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Knowledge capital indeed

BS Bureau | December 16, 2003

For a country that seeks to position itself as the world's knowledge store, it can't be very good to be ranked 45th out of 102 countries in terms of the Networked Readiness Index of INSEAD, the World Economic Forum and the World Bank.

And it's not just about being wired up where India lags behind countries like China -- India has a third of the personal computers and telephones that China has per thousand population, and a fifth the number of Internet users.

When it comes to having enough skilled manpower to meet the world's back-office needs, there is also a huge shortfall.

According to consulting firm SKOCH, in the IT industry alone a shortfall of 235,000 professionals is expected by 2008.

And this is after the great IT meltdown -- if the industry had grown as expected, the shortfall would have been many times over.

If you narrow this down to the number of professionals who are trained in specific domains like accounting in US GAAP for instance, the shortfall is even more alarming.

Few are talking of it today, but unless India pays serious attention to fixing its education system and dramatically increasing the supply of certain kind of degrees, it could well lose a large part of the advantage being talked of today vis-a-vis other countries.

Yet, when it comes to allowing in foreign universities so as to augment the number of education-providers of a certain standard, India's attitude is still ostrich-like.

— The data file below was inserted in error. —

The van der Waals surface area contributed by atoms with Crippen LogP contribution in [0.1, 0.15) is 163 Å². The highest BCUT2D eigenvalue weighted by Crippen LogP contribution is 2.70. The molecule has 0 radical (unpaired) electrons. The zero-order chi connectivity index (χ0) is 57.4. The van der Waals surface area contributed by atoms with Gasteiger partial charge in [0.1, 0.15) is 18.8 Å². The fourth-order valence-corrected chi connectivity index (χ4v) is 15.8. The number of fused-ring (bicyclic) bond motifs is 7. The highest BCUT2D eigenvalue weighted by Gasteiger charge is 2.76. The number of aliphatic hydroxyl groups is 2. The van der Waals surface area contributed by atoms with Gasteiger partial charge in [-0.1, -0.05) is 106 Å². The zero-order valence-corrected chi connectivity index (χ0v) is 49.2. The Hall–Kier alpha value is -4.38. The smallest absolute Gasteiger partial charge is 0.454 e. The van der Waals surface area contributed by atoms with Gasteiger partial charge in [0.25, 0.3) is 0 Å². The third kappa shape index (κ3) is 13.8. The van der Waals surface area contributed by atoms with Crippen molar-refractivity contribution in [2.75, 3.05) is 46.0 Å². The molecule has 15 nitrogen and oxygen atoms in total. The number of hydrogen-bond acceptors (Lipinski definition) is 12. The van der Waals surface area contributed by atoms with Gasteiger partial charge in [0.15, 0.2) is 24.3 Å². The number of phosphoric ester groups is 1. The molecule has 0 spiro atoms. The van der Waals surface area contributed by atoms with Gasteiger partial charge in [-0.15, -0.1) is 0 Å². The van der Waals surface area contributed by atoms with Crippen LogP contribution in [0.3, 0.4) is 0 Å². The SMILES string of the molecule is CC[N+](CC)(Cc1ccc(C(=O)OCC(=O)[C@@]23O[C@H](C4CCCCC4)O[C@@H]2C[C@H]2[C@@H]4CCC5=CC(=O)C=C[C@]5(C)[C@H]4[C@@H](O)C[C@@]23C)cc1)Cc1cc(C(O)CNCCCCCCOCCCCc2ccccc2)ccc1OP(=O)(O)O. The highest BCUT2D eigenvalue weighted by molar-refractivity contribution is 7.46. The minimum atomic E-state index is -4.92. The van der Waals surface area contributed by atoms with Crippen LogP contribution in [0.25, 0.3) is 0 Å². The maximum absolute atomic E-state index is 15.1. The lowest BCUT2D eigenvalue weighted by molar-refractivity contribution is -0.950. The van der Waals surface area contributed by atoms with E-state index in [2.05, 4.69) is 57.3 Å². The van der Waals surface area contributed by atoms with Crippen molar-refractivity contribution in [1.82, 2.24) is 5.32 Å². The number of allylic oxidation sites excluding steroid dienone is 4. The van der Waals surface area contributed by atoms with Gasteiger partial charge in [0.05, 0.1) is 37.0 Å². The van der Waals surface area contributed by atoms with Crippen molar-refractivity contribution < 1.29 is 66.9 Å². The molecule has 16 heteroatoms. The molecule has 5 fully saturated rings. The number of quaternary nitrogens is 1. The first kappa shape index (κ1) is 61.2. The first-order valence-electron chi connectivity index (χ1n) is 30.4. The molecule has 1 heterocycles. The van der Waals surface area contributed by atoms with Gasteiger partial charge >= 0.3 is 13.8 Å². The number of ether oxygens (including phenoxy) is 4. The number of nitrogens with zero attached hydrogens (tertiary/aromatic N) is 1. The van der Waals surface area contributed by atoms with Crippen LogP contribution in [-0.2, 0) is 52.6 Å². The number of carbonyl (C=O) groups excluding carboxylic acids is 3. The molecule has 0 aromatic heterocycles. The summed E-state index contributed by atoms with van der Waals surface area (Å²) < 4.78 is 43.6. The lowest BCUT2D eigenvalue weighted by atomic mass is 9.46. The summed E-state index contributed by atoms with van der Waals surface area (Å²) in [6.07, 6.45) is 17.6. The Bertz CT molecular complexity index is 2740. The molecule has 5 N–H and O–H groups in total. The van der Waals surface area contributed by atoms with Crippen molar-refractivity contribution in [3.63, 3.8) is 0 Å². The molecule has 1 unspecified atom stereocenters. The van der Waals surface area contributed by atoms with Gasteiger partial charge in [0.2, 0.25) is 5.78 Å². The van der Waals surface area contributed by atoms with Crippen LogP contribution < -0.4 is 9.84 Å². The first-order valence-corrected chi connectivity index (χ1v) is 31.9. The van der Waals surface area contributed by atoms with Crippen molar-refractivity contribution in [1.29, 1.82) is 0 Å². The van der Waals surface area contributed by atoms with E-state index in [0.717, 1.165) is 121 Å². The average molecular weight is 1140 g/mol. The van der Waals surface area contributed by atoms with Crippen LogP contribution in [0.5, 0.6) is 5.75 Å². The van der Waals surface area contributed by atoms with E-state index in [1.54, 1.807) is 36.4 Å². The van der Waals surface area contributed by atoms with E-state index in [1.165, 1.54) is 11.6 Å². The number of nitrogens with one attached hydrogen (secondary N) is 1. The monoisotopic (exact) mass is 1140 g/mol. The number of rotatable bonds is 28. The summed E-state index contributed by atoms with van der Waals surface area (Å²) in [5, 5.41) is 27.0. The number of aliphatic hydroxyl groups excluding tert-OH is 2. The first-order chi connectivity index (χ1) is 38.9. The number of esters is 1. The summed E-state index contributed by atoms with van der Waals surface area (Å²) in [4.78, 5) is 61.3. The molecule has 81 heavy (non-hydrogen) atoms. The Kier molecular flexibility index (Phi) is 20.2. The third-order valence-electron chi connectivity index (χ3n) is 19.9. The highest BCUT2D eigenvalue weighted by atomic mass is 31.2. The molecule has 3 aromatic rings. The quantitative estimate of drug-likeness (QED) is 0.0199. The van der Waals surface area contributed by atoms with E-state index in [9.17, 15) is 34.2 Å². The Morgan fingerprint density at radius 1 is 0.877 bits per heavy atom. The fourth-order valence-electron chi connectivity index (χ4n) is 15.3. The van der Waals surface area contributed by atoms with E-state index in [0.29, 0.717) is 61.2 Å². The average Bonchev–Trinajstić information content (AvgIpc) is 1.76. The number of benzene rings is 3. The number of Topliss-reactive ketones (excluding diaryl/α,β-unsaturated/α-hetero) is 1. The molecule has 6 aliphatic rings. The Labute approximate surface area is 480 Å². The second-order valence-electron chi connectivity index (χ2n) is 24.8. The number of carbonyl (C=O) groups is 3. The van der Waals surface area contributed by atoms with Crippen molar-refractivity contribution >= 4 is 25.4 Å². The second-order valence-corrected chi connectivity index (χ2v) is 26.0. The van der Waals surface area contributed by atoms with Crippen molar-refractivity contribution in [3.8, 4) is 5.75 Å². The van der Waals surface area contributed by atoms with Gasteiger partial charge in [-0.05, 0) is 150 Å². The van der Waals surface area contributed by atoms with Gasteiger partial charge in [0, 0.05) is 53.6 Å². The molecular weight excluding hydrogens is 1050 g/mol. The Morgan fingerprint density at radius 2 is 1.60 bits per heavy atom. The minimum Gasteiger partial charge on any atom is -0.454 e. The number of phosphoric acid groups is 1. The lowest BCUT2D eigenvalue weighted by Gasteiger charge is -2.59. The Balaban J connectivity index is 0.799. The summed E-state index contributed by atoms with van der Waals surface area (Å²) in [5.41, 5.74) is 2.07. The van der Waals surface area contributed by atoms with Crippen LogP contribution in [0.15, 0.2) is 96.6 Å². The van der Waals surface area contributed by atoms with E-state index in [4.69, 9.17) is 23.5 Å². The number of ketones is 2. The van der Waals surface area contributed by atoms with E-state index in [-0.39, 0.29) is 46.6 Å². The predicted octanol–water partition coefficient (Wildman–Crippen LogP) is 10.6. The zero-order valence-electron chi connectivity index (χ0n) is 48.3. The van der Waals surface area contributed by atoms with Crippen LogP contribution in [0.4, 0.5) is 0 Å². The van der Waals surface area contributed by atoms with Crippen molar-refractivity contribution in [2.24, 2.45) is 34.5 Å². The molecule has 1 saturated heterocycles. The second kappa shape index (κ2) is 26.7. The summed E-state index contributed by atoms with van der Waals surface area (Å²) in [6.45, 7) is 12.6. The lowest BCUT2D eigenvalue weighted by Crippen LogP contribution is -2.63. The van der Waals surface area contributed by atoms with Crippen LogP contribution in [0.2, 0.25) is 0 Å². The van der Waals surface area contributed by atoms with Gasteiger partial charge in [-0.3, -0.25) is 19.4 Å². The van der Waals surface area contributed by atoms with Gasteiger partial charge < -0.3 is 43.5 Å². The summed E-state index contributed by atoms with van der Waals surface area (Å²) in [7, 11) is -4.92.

When it comes to computing power and the use of the ICT technology, India's policy framework is largely responsible for the poor state of affairs.

Today, thanks to a 16 per cent excise duty, a 4 per cent SAD, and a host of other duties like octroi and turnover tax, around a third of the price paid for a standard PC goes into the coffers of the government!

It's hardly surprising then, that India should fare so poorly when it comes to PC penetration that, like it or not, what is being seen as a basic tool of education the world over is still a luxury in India.

In fact, as SKOCH's analysis has shown, with the industry dropping prices over the years so as to meet the grey market's competition, the penetration of PCs in the non-metro markets has increased dramatically -- so the benefits of lowering duties is obvious.

You only have to look at what has happened to the cellphone market with lower prices, to realise how the PC market will respond. Apart from the fact, of course, that higher duties mean less revenue for the government.

When excise duties were 13 per cent and SAD zero in 1997, the grey market was 40 per cent of the total -- today, it's 61 per cent, with the duty levels significantly higher.

While the situation on telecom is getting better with the penetration ratio increasing rapidly, thanks to faster rollout of mobile telephony, a Gartner survey a few days ago showed that India's last-mile connectivity, primarily through public sector firms Bharat Sanchar Nigam Ltd and Mahanagar Telephone Nigam Ltd, is considered very poor.

Reports of how PSUs like BSNL are actually blocking access to private players like Reliance, the illogical Access Deficit Charge on long distance telephony, and the almost monopolistic bandwidth charges by MTNL and BSNL, go to show how much India still needs to do on the connectivity front.


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